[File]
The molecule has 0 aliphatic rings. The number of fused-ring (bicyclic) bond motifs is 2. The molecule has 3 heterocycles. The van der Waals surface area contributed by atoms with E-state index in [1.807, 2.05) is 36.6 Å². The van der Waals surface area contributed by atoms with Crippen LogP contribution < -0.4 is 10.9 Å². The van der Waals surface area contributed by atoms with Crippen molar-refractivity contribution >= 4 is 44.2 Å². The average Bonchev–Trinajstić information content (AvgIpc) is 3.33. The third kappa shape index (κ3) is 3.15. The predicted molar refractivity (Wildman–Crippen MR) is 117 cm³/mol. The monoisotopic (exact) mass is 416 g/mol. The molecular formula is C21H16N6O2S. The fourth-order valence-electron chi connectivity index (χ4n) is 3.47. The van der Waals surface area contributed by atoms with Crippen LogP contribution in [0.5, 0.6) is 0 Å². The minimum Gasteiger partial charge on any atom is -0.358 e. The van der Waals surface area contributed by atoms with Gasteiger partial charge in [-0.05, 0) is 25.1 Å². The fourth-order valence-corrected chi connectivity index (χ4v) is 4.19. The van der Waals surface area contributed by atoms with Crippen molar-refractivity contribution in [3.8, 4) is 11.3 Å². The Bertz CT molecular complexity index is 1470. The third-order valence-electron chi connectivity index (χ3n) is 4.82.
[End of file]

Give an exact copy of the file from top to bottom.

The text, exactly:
The molecule has 0 aliphatic rings. The number of fused-ring (bicyclic) bond motifs is 2. The molecule has 3 heterocycles. The van der Waals surface area contributed by atoms with E-state index in [1.807, 2.05) is 36.6 Å². The van der Waals surface area contributed by atoms with Crippen LogP contribution < -0.4 is 10.9 Å². The van der Waals surface area contributed by atoms with Crippen molar-refractivity contribution >= 4 is 44.2 Å². The average Bonchev–Trinajstić information content (AvgIpc) is 3.33. The third kappa shape index (κ3) is 3.15. The predicted molar refractivity (Wildman–Crippen MR) is 117 cm³/mol. The monoisotopic (exact) mass is 416 g/mol. The molecular formula is C21H16N6O2S. The fourth-order valence-electron chi connectivity index (χ4n) is 3.47. The van der Waals surface area contributed by atoms with Crippen LogP contribution in [0.5, 0.6) is 0 Å². The minimum Gasteiger partial charge on any atom is -0.358 e. The van der Waals surface area contributed by atoms with Gasteiger partial charge in [-0.05, 0) is 25.1 Å². The fourth-order valence-corrected chi connectivity index (χ4v) is 4.19. The van der Waals surface area contributed by atoms with Crippen molar-refractivity contribution in [3.8, 4) is 11.3 Å². The Bertz CT molecular complexity index is 1470. The third-order valence-electron chi connectivity index (χ3n) is 4.82.